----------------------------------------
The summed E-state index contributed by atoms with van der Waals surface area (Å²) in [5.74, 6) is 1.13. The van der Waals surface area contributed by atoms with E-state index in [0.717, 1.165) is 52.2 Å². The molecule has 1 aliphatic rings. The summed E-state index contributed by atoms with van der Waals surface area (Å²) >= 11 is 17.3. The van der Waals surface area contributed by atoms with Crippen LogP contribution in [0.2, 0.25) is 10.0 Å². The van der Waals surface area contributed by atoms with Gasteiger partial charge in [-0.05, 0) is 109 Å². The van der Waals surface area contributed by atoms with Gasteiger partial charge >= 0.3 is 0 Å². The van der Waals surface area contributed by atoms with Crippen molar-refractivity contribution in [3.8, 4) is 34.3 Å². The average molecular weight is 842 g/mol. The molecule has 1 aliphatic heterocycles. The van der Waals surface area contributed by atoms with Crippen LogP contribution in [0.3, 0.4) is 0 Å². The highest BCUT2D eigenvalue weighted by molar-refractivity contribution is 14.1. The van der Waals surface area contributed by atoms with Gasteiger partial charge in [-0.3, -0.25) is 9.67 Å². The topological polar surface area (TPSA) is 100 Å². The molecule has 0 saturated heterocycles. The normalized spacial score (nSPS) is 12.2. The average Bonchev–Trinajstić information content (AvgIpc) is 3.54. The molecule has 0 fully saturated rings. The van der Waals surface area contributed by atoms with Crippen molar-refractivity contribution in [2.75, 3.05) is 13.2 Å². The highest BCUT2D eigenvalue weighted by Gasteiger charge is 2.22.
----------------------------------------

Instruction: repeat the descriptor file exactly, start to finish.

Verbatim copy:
The summed E-state index contributed by atoms with van der Waals surface area (Å²) in [5.74, 6) is 1.13. The van der Waals surface area contributed by atoms with E-state index in [0.717, 1.165) is 52.2 Å². The molecule has 1 aliphatic rings. The summed E-state index contributed by atoms with van der Waals surface area (Å²) >= 11 is 17.3. The van der Waals surface area contributed by atoms with Crippen LogP contribution in [0.2, 0.25) is 10.0 Å². The van der Waals surface area contributed by atoms with Gasteiger partial charge in [-0.05, 0) is 109 Å². The van der Waals surface area contributed by atoms with Gasteiger partial charge >= 0.3 is 0 Å². The van der Waals surface area contributed by atoms with Crippen molar-refractivity contribution in [3.8, 4) is 34.3 Å². The average molecular weight is 842 g/mol. The molecule has 1 aliphatic heterocycles. The van der Waals surface area contributed by atoms with Crippen LogP contribution in [0.3, 0.4) is 0 Å². The highest BCUT2D eigenvalue weighted by molar-refractivity contribution is 14.1. The van der Waals surface area contributed by atoms with Gasteiger partial charge in [-0.3, -0.25) is 9.67 Å². The topological polar surface area (TPSA) is 100 Å². The molecule has 0 saturated heterocycles. The normalized spacial score (nSPS) is 12.2. The average Bonchev–Trinajstić information content (AvgIpc) is 3.54. The molecule has 0 fully saturated rings. The van der Waals surface area contributed by atoms with Crippen molar-refractivity contribution in [2.75, 3.05) is 13.2 Å². The highest BCUT2D eigenvalue weighted by Gasteiger charge is 2.22.